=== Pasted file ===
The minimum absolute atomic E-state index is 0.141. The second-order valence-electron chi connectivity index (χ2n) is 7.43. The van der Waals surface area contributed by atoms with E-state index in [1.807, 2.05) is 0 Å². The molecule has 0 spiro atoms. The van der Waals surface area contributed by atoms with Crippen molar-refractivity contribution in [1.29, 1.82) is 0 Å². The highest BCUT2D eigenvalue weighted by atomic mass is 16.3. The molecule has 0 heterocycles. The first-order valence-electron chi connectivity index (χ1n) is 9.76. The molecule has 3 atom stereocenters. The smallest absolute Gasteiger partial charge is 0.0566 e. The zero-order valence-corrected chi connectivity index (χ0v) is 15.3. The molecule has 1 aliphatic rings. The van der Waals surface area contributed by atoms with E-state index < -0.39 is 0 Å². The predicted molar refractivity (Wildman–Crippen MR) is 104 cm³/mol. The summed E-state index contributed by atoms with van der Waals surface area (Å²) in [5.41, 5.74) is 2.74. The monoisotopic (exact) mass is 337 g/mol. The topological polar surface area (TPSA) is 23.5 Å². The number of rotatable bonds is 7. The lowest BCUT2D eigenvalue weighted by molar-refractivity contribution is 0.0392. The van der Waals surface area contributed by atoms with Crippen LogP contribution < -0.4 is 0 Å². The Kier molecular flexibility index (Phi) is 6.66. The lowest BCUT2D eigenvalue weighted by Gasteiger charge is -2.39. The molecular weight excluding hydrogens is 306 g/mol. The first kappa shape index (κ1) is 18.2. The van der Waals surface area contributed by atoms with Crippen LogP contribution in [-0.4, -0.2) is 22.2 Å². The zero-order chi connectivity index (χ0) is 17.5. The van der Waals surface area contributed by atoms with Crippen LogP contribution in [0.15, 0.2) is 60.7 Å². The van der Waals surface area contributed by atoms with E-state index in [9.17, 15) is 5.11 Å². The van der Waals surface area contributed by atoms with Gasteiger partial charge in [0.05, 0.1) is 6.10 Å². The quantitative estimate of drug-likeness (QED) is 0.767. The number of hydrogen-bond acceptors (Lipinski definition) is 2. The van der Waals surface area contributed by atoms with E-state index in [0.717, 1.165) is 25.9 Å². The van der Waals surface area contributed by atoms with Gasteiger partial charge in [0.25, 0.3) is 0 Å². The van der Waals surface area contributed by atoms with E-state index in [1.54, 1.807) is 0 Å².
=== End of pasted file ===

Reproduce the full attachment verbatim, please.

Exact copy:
The minimum absolute atomic E-state index is 0.141. The second-order valence-electron chi connectivity index (χ2n) is 7.43. The van der Waals surface area contributed by atoms with E-state index in [1.807, 2.05) is 0 Å². The molecule has 0 spiro atoms. The van der Waals surface area contributed by atoms with Crippen molar-refractivity contribution in [1.29, 1.82) is 0 Å². The highest BCUT2D eigenvalue weighted by atomic mass is 16.3. The molecule has 0 heterocycles. The first-order valence-electron chi connectivity index (χ1n) is 9.76. The molecule has 3 atom stereocenters. The smallest absolute Gasteiger partial charge is 0.0566 e. The zero-order valence-corrected chi connectivity index (χ0v) is 15.3. The molecule has 1 aliphatic rings. The van der Waals surface area contributed by atoms with E-state index < -0.39 is 0 Å². The predicted molar refractivity (Wildman–Crippen MR) is 104 cm³/mol. The summed E-state index contributed by atoms with van der Waals surface area (Å²) in [5.41, 5.74) is 2.74. The monoisotopic (exact) mass is 337 g/mol. The topological polar surface area (TPSA) is 23.5 Å². The number of rotatable bonds is 7. The lowest BCUT2D eigenvalue weighted by molar-refractivity contribution is 0.0392. The van der Waals surface area contributed by atoms with Crippen LogP contribution < -0.4 is 0 Å². The Kier molecular flexibility index (Phi) is 6.66. The lowest BCUT2D eigenvalue weighted by Gasteiger charge is -2.39. The molecular weight excluding hydrogens is 306 g/mol. The first kappa shape index (κ1) is 18.2. The van der Waals surface area contributed by atoms with Crippen LogP contribution in [-0.4, -0.2) is 22.2 Å². The zero-order chi connectivity index (χ0) is 17.5. The van der Waals surface area contributed by atoms with Crippen LogP contribution in [0.15, 0.2) is 60.7 Å². The van der Waals surface area contributed by atoms with E-state index in [9.17, 15) is 5.11 Å². The van der Waals surface area contributed by atoms with Gasteiger partial charge in [0.05, 0.1) is 6.10 Å². The quantitative estimate of drug-likeness (QED) is 0.767. The number of hydrogen-bond acceptors (Lipinski definition) is 2. The van der Waals surface area contributed by atoms with E-state index in [0.717, 1.165) is 25.9 Å². The van der Waals surface area contributed by atoms with Gasteiger partial charge in [0.25, 0.3) is 0 Å². The van der Waals surface area contributed by atoms with E-state index in [1.54, 1.807) is 0 Å².